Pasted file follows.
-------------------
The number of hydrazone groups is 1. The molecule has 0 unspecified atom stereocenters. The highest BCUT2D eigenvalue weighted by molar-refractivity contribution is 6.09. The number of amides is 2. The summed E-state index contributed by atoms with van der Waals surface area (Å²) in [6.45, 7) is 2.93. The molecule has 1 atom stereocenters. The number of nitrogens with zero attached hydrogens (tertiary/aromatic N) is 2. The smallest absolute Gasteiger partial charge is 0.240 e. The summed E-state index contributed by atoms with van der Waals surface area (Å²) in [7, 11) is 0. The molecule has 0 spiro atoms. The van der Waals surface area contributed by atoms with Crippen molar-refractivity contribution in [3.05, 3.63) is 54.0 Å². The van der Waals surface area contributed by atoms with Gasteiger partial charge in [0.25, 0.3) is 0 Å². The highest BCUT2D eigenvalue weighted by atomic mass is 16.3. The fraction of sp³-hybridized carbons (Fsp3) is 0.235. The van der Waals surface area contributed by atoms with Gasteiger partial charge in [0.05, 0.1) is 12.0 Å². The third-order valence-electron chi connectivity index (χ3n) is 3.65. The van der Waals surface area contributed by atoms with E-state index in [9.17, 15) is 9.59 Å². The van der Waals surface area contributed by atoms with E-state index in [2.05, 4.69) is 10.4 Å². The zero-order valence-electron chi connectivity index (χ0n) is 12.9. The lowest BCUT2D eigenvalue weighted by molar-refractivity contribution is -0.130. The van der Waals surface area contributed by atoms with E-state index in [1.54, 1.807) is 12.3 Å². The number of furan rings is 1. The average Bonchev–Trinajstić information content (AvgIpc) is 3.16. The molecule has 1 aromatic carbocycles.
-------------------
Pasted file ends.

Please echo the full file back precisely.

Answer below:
The number of hydrazone groups is 1. The molecule has 0 unspecified atom stereocenters. The highest BCUT2D eigenvalue weighted by molar-refractivity contribution is 6.09. The number of amides is 2. The summed E-state index contributed by atoms with van der Waals surface area (Å²) in [6.45, 7) is 2.93. The molecule has 1 atom stereocenters. The number of nitrogens with zero attached hydrogens (tertiary/aromatic N) is 2. The smallest absolute Gasteiger partial charge is 0.240 e. The summed E-state index contributed by atoms with van der Waals surface area (Å²) in [7, 11) is 0. The molecule has 0 spiro atoms. The van der Waals surface area contributed by atoms with Crippen molar-refractivity contribution in [3.05, 3.63) is 54.0 Å². The van der Waals surface area contributed by atoms with Gasteiger partial charge in [0.25, 0.3) is 0 Å². The highest BCUT2D eigenvalue weighted by atomic mass is 16.3. The fraction of sp³-hybridized carbons (Fsp3) is 0.235. The van der Waals surface area contributed by atoms with Gasteiger partial charge in [0.05, 0.1) is 12.0 Å². The third-order valence-electron chi connectivity index (χ3n) is 3.65. The van der Waals surface area contributed by atoms with E-state index in [9.17, 15) is 9.59 Å². The van der Waals surface area contributed by atoms with E-state index in [2.05, 4.69) is 10.4 Å². The zero-order valence-electron chi connectivity index (χ0n) is 12.9. The lowest BCUT2D eigenvalue weighted by molar-refractivity contribution is -0.130. The van der Waals surface area contributed by atoms with E-state index in [1.54, 1.807) is 12.3 Å². The number of furan rings is 1. The average Bonchev–Trinajstić information content (AvgIpc) is 3.16. The molecule has 1 aromatic carbocycles.